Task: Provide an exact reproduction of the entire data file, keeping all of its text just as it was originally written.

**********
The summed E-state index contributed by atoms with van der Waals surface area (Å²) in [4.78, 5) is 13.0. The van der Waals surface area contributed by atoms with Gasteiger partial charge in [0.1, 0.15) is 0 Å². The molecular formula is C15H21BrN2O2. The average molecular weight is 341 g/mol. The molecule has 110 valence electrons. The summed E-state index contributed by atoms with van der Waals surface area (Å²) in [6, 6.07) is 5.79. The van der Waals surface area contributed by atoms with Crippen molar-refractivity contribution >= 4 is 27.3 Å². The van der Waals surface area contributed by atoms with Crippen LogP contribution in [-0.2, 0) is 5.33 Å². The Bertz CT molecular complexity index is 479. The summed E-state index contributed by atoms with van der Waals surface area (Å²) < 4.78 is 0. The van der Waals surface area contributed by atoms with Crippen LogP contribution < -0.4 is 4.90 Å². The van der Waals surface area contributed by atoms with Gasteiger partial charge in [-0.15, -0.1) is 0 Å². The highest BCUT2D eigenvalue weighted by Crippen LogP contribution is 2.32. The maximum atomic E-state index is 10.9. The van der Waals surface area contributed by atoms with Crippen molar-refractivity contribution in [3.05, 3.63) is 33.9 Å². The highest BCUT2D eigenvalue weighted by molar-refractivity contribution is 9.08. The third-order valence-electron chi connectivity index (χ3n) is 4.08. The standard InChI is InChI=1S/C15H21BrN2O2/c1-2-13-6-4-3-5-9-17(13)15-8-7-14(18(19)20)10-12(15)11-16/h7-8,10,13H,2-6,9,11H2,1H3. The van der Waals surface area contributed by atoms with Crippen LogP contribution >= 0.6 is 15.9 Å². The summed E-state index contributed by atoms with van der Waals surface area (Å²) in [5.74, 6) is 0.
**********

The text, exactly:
The summed E-state index contributed by atoms with van der Waals surface area (Å²) in [4.78, 5) is 13.0. The van der Waals surface area contributed by atoms with Gasteiger partial charge in [0.1, 0.15) is 0 Å². The molecular formula is C15H21BrN2O2. The average molecular weight is 341 g/mol. The molecule has 110 valence electrons. The summed E-state index contributed by atoms with van der Waals surface area (Å²) in [6, 6.07) is 5.79. The van der Waals surface area contributed by atoms with Crippen molar-refractivity contribution >= 4 is 27.3 Å². The van der Waals surface area contributed by atoms with Crippen LogP contribution in [-0.2, 0) is 5.33 Å². The Bertz CT molecular complexity index is 479. The summed E-state index contributed by atoms with van der Waals surface area (Å²) < 4.78 is 0. The van der Waals surface area contributed by atoms with Crippen LogP contribution < -0.4 is 4.90 Å². The van der Waals surface area contributed by atoms with Gasteiger partial charge in [-0.15, -0.1) is 0 Å². The highest BCUT2D eigenvalue weighted by Crippen LogP contribution is 2.32. The maximum atomic E-state index is 10.9. The van der Waals surface area contributed by atoms with Crippen molar-refractivity contribution in [3.05, 3.63) is 33.9 Å². The highest BCUT2D eigenvalue weighted by molar-refractivity contribution is 9.08. The third-order valence-electron chi connectivity index (χ3n) is 4.08. The standard InChI is InChI=1S/C15H21BrN2O2/c1-2-13-6-4-3-5-9-17(13)15-8-7-14(18(19)20)10-12(15)11-16/h7-8,10,13H,2-6,9,11H2,1H3. The van der Waals surface area contributed by atoms with Crippen LogP contribution >= 0.6 is 15.9 Å². The summed E-state index contributed by atoms with van der Waals surface area (Å²) in [5.74, 6) is 0.